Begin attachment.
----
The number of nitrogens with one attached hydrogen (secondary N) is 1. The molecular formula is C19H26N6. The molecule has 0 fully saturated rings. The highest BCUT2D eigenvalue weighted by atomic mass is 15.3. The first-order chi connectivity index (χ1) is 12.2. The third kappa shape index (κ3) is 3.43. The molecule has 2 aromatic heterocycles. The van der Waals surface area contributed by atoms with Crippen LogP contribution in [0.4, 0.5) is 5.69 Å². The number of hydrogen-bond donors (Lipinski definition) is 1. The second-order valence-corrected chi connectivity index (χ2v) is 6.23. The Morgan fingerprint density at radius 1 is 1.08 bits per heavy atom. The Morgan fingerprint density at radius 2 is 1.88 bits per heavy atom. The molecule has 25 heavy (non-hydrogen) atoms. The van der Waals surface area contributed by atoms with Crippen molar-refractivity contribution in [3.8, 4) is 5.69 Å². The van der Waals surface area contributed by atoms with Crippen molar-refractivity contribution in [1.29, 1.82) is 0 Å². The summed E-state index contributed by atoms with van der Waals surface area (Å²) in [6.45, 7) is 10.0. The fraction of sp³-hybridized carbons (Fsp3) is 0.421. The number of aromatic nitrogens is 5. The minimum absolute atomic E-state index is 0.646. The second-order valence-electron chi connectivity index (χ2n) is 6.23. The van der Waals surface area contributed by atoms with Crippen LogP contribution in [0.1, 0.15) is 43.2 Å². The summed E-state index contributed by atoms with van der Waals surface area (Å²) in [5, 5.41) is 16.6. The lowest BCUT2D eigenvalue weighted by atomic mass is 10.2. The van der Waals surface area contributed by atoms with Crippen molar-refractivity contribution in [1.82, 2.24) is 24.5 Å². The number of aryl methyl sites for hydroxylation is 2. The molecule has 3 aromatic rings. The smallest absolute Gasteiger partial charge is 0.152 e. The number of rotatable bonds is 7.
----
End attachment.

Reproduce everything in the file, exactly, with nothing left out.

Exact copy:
The number of nitrogens with one attached hydrogen (secondary N) is 1. The molecular formula is C19H26N6. The molecule has 0 fully saturated rings. The highest BCUT2D eigenvalue weighted by atomic mass is 15.3. The first-order chi connectivity index (χ1) is 12.2. The third kappa shape index (κ3) is 3.43. The molecule has 2 aromatic heterocycles. The van der Waals surface area contributed by atoms with Crippen LogP contribution in [0.4, 0.5) is 5.69 Å². The number of hydrogen-bond donors (Lipinski definition) is 1. The second-order valence-corrected chi connectivity index (χ2v) is 6.23. The Morgan fingerprint density at radius 1 is 1.08 bits per heavy atom. The Morgan fingerprint density at radius 2 is 1.88 bits per heavy atom. The molecule has 25 heavy (non-hydrogen) atoms. The van der Waals surface area contributed by atoms with Crippen molar-refractivity contribution in [3.8, 4) is 5.69 Å². The van der Waals surface area contributed by atoms with Crippen molar-refractivity contribution in [1.29, 1.82) is 0 Å². The summed E-state index contributed by atoms with van der Waals surface area (Å²) in [6.45, 7) is 10.0. The fraction of sp³-hybridized carbons (Fsp3) is 0.421. The number of aromatic nitrogens is 5. The minimum absolute atomic E-state index is 0.646. The second-order valence-electron chi connectivity index (χ2n) is 6.23. The van der Waals surface area contributed by atoms with Crippen LogP contribution in [0.1, 0.15) is 43.2 Å². The summed E-state index contributed by atoms with van der Waals surface area (Å²) in [5, 5.41) is 16.6. The lowest BCUT2D eigenvalue weighted by atomic mass is 10.2. The van der Waals surface area contributed by atoms with Crippen molar-refractivity contribution in [1.82, 2.24) is 24.5 Å². The number of aryl methyl sites for hydroxylation is 2. The molecule has 3 aromatic rings. The smallest absolute Gasteiger partial charge is 0.152 e. The number of rotatable bonds is 7.